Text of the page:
North Africa, West Asia

The criminal, the victim, the policeman, the judge

“I do not know if Carlo Ginzburg would agree, but I came to evaluate fear as a precious tool for fieldwork in authoritarian contexts.”

Mona Abaza Elena Chiti
28 June 2017

Piazza Santi Apostoli demonstration demanding justice for Giulio Regeni and other victims of the Al Sisi government in Egypt. Rome, Italy, February 13, 2016. Andrea Ronchini/Pacific Press/press association. All rights reserved.This is another interview in a series on the dilemmas and contradictions researchers encounter in undertaking research in the Middle East. The idea of interviewing social scientists on the processes of the production of knowledge has been inspired from Michael Burawoy’s concept of  ‘public sociology’, which he initiated and was followed by other sociologists who carried out further interviews with social scientists in ‘Global Dialogue’.

These interviews will attempt to focus on questions of methodology, equally, on the obstacles encountered by researchers when undertaking fieldwork in enduring political upheavals. It will also attempt to highlight the multiple and varied trajectories and voices which a younger generation of social scientists in the Middle East have been confronting.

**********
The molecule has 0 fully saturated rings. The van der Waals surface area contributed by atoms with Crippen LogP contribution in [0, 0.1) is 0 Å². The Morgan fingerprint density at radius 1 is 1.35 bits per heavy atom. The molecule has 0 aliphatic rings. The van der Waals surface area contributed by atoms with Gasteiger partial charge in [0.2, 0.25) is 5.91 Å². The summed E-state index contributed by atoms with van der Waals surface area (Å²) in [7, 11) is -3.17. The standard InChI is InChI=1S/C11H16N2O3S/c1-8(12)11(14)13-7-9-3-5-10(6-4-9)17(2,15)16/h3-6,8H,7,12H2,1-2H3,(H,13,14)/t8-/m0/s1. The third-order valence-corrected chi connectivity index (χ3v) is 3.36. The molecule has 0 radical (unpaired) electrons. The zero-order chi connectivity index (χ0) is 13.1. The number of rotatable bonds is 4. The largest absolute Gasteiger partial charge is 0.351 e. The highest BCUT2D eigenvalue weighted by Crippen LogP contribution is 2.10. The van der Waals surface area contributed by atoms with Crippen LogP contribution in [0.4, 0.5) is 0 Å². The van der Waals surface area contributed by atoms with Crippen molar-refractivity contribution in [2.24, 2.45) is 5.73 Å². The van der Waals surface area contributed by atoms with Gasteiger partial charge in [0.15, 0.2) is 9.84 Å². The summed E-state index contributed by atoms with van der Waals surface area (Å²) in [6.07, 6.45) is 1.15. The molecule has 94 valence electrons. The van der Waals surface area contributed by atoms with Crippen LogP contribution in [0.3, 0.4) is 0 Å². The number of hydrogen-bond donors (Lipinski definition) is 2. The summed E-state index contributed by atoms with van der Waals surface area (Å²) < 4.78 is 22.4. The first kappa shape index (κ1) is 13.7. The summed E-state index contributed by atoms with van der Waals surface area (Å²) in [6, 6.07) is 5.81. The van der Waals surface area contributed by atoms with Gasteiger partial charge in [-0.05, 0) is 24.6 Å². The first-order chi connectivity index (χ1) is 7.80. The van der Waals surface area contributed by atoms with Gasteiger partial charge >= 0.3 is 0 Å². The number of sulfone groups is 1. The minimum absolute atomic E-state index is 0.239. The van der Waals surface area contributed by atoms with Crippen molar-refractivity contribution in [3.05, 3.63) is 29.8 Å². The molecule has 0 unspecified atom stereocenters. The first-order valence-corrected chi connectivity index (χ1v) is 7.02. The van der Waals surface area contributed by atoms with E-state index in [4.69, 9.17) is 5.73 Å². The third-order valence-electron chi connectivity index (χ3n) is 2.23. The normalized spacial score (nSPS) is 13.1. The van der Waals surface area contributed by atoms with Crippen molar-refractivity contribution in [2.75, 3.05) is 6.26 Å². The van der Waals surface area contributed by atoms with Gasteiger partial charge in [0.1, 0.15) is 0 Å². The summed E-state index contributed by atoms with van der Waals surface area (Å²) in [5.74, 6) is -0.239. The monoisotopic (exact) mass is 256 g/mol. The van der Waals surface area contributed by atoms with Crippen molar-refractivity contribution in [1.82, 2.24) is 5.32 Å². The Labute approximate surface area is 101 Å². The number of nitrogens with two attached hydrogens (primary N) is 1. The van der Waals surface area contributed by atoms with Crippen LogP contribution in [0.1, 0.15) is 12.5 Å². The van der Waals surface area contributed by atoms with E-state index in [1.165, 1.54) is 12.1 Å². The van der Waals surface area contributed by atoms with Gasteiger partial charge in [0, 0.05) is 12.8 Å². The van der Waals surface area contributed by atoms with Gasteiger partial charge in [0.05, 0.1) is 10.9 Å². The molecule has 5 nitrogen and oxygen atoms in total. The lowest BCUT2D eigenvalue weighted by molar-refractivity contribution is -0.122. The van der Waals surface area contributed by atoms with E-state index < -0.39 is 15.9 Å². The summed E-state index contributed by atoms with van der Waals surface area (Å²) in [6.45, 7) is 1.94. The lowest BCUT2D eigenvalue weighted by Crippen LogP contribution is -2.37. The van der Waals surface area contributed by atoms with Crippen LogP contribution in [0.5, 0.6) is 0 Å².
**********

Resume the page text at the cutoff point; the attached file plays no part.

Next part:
Mona Abaza (MA): Tell us about your current research topic and your recent experience in Egypt as a researcher?

Elena Chiti (EC): For my post-doctoral fellowship, which I started at the end of 2015, I switched from the late nineteenth and the twentieth century to the present. At the same time, I kept Egypt as my research field and cultural history as my main discipline.

I wanted to study Egyptian popular culture through crime stories, both fictional and non-fictional, in order to reconstruct – through the images of the criminal, the victim, the policeman, the judge – the way they contribute to both revealing and shaping public morality.